ADHD and Sleep

Children with attention deficit-hyperactivity disorder (ADHD) are more likely to have sleep difficulties.

Children who are anxious or depressed, are sensitive to sugar, or are sleep-deprived also may display attention problems, poor impulse control and hyperactivity. In the July/August 2003 issue of Psychology Today, a Brown University study suggests “sleep deprivation in normal children can lead to symptoms of attention-deficit hyperactivity disorder (ADHD).”

Sleep problems associated with ADHD include:
Difficulty relaxing and falling asleep
Restless legs syndrome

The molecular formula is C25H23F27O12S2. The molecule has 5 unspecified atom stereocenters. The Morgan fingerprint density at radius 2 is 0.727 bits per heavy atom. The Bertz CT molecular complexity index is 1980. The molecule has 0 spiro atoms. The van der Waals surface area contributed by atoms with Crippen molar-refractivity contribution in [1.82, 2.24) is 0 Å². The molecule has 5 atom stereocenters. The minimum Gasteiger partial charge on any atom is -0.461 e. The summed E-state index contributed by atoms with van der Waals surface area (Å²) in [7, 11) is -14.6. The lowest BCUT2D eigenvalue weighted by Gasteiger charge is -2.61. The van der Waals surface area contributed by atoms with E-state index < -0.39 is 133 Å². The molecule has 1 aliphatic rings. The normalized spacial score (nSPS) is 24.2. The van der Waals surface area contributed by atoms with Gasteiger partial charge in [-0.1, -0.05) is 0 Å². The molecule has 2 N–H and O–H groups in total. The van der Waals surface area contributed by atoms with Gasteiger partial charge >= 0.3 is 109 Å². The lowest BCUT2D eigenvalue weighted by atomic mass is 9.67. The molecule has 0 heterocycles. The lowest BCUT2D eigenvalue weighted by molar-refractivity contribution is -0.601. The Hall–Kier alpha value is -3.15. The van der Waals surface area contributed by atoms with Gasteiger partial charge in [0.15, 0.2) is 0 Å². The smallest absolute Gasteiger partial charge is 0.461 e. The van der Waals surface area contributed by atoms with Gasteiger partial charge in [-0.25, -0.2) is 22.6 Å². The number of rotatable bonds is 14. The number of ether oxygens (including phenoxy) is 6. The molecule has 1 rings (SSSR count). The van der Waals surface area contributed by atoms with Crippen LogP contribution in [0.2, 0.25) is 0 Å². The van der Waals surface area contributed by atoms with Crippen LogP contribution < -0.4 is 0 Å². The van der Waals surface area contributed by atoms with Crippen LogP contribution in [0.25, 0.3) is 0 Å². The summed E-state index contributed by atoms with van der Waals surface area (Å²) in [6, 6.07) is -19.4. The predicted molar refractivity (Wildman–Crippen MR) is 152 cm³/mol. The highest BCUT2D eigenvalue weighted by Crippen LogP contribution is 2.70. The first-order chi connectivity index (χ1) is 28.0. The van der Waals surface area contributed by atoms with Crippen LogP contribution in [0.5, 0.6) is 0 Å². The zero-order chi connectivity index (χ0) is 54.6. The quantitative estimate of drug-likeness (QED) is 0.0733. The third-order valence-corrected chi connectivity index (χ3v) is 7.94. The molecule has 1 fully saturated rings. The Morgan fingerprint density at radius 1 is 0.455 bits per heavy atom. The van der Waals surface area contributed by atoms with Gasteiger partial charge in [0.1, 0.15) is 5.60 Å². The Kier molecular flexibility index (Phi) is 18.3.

Sensory processing deficits (may be overly sensitive to stimulation, sounds, light, clothing, blankets)
Motor restlessness
Night awakenings
Bed wetting
Sleep apnea

Click here to see entire article.


  1. One of my charges is having behavior problems in school, although very bright. The child definitely doesn't get enough sleep and isn't diagnosed with ADHD. Interesting…

  2. I've been saying this for years. 🙂 It isn't just the number of hours spent asleep, but the quality of the sleep during those hours. Kids with ADHD don't actually have an abundance of energy, even though they appear to. Their brains LACK the necessary energy to function properly, that is why the more common medications for it are amphetamine (upper) based. Likewise, the symptoms of overtiredness in children are also frequently mistaken as signs of too much energy (impulsivity, constant motion, night waking, etc).

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